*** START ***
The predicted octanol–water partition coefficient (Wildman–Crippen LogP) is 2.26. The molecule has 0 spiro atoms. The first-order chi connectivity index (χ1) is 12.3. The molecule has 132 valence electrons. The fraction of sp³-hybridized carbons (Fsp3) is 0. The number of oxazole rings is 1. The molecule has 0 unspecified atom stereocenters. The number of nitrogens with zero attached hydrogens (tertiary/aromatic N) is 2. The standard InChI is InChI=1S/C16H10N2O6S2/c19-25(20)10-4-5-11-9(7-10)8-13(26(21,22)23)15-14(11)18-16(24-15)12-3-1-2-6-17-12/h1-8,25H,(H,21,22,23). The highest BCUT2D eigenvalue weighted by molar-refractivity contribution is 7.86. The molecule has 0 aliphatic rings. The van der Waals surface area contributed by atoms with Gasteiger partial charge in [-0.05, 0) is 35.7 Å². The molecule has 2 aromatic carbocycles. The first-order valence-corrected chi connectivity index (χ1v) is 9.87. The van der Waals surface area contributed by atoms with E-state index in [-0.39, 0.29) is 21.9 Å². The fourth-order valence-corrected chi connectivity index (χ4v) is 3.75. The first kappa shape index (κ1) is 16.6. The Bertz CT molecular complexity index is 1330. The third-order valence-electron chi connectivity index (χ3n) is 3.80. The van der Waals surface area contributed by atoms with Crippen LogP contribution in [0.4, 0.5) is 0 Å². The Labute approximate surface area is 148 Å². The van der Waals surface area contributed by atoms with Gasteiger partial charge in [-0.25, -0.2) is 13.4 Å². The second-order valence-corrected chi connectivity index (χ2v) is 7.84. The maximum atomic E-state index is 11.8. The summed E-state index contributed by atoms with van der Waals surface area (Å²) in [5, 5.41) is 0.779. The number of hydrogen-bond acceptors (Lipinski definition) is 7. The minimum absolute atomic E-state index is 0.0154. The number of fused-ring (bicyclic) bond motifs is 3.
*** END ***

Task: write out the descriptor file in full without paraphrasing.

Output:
The predicted octanol–water partition coefficient (Wildman–Crippen LogP) is 2.26. The molecule has 0 spiro atoms. The first-order chi connectivity index (χ1) is 12.3. The molecule has 132 valence electrons. The fraction of sp³-hybridized carbons (Fsp3) is 0. The number of oxazole rings is 1. The molecule has 0 unspecified atom stereocenters. The number of nitrogens with zero attached hydrogens (tertiary/aromatic N) is 2. The standard InChI is InChI=1S/C16H10N2O6S2/c19-25(20)10-4-5-11-9(7-10)8-13(26(21,22)23)15-14(11)18-16(24-15)12-3-1-2-6-17-12/h1-8,25H,(H,21,22,23). The highest BCUT2D eigenvalue weighted by molar-refractivity contribution is 7.86. The molecule has 0 aliphatic rings. The van der Waals surface area contributed by atoms with Gasteiger partial charge in [-0.05, 0) is 35.7 Å². The molecule has 2 aromatic carbocycles. The first-order valence-corrected chi connectivity index (χ1v) is 9.87. The van der Waals surface area contributed by atoms with E-state index in [-0.39, 0.29) is 21.9 Å². The fourth-order valence-corrected chi connectivity index (χ4v) is 3.75. The first kappa shape index (κ1) is 16.6. The Bertz CT molecular complexity index is 1330. The third-order valence-electron chi connectivity index (χ3n) is 3.80. The van der Waals surface area contributed by atoms with Crippen LogP contribution in [0.4, 0.5) is 0 Å². The Labute approximate surface area is 148 Å². The van der Waals surface area contributed by atoms with Gasteiger partial charge in [-0.25, -0.2) is 13.4 Å². The second-order valence-corrected chi connectivity index (χ2v) is 7.84. The maximum atomic E-state index is 11.8. The summed E-state index contributed by atoms with van der Waals surface area (Å²) in [5, 5.41) is 0.779. The number of hydrogen-bond acceptors (Lipinski definition) is 7. The minimum absolute atomic E-state index is 0.0154. The number of fused-ring (bicyclic) bond motifs is 3.